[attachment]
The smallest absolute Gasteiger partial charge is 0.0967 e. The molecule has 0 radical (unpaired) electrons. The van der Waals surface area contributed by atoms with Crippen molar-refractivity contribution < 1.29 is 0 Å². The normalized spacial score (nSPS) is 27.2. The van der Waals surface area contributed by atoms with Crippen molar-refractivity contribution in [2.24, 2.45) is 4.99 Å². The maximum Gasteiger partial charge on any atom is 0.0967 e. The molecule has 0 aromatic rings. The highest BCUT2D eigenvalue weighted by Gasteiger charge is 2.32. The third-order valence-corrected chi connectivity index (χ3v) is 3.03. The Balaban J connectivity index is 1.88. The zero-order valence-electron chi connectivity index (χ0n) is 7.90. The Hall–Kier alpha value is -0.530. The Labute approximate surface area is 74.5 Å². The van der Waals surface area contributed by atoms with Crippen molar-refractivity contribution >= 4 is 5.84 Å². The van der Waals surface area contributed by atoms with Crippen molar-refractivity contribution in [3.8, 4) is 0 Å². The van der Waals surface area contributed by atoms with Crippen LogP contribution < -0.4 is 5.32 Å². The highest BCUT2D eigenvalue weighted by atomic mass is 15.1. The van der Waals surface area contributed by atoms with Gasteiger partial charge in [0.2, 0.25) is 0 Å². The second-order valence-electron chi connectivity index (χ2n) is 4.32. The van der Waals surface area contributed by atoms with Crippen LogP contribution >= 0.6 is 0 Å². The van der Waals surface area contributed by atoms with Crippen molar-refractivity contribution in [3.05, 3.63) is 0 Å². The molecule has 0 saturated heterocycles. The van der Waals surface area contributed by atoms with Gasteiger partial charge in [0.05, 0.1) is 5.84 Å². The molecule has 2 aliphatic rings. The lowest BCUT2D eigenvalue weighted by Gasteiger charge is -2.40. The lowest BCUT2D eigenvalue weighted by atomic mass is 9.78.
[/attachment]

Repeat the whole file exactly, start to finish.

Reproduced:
The smallest absolute Gasteiger partial charge is 0.0967 e. The molecule has 0 radical (unpaired) electrons. The van der Waals surface area contributed by atoms with Crippen molar-refractivity contribution < 1.29 is 0 Å². The normalized spacial score (nSPS) is 27.2. The van der Waals surface area contributed by atoms with Crippen molar-refractivity contribution in [2.24, 2.45) is 4.99 Å². The maximum Gasteiger partial charge on any atom is 0.0967 e. The molecule has 0 aromatic rings. The highest BCUT2D eigenvalue weighted by Gasteiger charge is 2.32. The third-order valence-corrected chi connectivity index (χ3v) is 3.03. The Balaban J connectivity index is 1.88. The zero-order valence-electron chi connectivity index (χ0n) is 7.90. The Hall–Kier alpha value is -0.530. The Labute approximate surface area is 74.5 Å². The van der Waals surface area contributed by atoms with Crippen molar-refractivity contribution >= 4 is 5.84 Å². The van der Waals surface area contributed by atoms with Crippen molar-refractivity contribution in [3.8, 4) is 0 Å². The van der Waals surface area contributed by atoms with Crippen LogP contribution < -0.4 is 5.32 Å². The highest BCUT2D eigenvalue weighted by atomic mass is 15.1. The van der Waals surface area contributed by atoms with Gasteiger partial charge in [0.2, 0.25) is 0 Å². The second-order valence-electron chi connectivity index (χ2n) is 4.32. The van der Waals surface area contributed by atoms with Crippen LogP contribution >= 0.6 is 0 Å². The van der Waals surface area contributed by atoms with Crippen molar-refractivity contribution in [3.05, 3.63) is 0 Å². The molecule has 0 saturated heterocycles. The van der Waals surface area contributed by atoms with Gasteiger partial charge in [0.05, 0.1) is 5.84 Å². The molecule has 2 aliphatic rings. The lowest BCUT2D eigenvalue weighted by Gasteiger charge is -2.40. The lowest BCUT2D eigenvalue weighted by atomic mass is 9.78.